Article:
As Dubai has shown, the private sector must play a pivotal role in this; it not only improves resource allocation but will allow the lowering of taxes. Today’s global economy is at the heart of Dubai’s success. Elsewhere, though, there is a real risk that a global economic slowdown will revive protectionism. The Doha round of trade talks appears to have failed. World leaders should commit to a more open economy which is likely to generate sustainable growth.
Political leadership has to be prepared to dare the improbable – as Dubai once did to survive.The frustrations of those who live in the West – the number is likely to increase as a result of the evolving economic crisis – is directed against capitalism’s modern bête noire: globalisation and high finance.
The true culprit, however, is a political system that has belittled the individual to a level where self-confidence and faith in the future have been compromised by the politics of fear. Generation Dubai is counter-reactionary.
As millions across the world turn against the financial services sector, there is a danger of a serious mental setback in our approach to business. What is challenged is our collective readiness to question, to dare and to risk in unchartered territories. In modern times few places other than Dubai have demonstrated this so memorably; the city aspires to the improbable.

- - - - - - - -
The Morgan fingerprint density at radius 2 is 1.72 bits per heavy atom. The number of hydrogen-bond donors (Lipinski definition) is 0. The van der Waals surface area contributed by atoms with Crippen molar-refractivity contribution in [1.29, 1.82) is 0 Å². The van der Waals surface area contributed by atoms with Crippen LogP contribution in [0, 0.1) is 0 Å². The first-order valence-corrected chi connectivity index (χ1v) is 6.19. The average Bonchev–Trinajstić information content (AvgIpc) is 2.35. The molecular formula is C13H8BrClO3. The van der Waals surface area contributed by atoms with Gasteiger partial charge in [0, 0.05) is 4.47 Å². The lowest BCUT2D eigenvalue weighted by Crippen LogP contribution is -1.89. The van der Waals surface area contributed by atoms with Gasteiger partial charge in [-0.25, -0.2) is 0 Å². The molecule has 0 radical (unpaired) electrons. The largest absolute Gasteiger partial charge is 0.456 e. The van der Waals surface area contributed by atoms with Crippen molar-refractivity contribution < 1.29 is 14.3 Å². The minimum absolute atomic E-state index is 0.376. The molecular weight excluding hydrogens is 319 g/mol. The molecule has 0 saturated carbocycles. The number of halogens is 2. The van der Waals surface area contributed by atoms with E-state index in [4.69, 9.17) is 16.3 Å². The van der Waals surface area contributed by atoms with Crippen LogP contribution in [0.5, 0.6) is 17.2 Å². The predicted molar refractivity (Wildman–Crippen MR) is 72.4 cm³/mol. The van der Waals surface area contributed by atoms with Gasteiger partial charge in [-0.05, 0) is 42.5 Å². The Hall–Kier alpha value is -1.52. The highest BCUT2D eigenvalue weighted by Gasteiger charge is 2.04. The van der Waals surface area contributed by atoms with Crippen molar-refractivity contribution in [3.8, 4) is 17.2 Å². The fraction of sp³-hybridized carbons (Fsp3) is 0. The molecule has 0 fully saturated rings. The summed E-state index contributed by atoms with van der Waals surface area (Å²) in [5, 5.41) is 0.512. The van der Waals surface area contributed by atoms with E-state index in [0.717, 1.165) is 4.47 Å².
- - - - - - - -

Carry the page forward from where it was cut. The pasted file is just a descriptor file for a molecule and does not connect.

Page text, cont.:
Whether Dubai will eventually fall victim to an asset bubble will be a topical question for some time. The city is well positioned to navigate a path through the stormy economic challenges ahead of us, in particular with Abu Dhabi’s strong financial backing.
As the financial centres of London and New York struggle to overcome their problems, Dubai can take the initiative. Islamic finance is set to take an increasing share of the global banking market. And the world’s economic epicentre has shifted eastward. While capital flow from the West to countries such as India, Pakistan and Russia will slow over the next one or two years, Dubai will emerge stronger. Dubai has substance in its own right – the credit crisis will be a good opportunity to prove it.
The world is about to radically change. Generation Dubai is redefining all notions of aspiration. We will not overcome the challenges we face today unless we are prepared to question our blind faith in the market democracy as it currently stands.

Bijan Khezri is a corporate financier and author of Generation Dubai: Exit, Voice and Loyalty, published by Khezri Collection.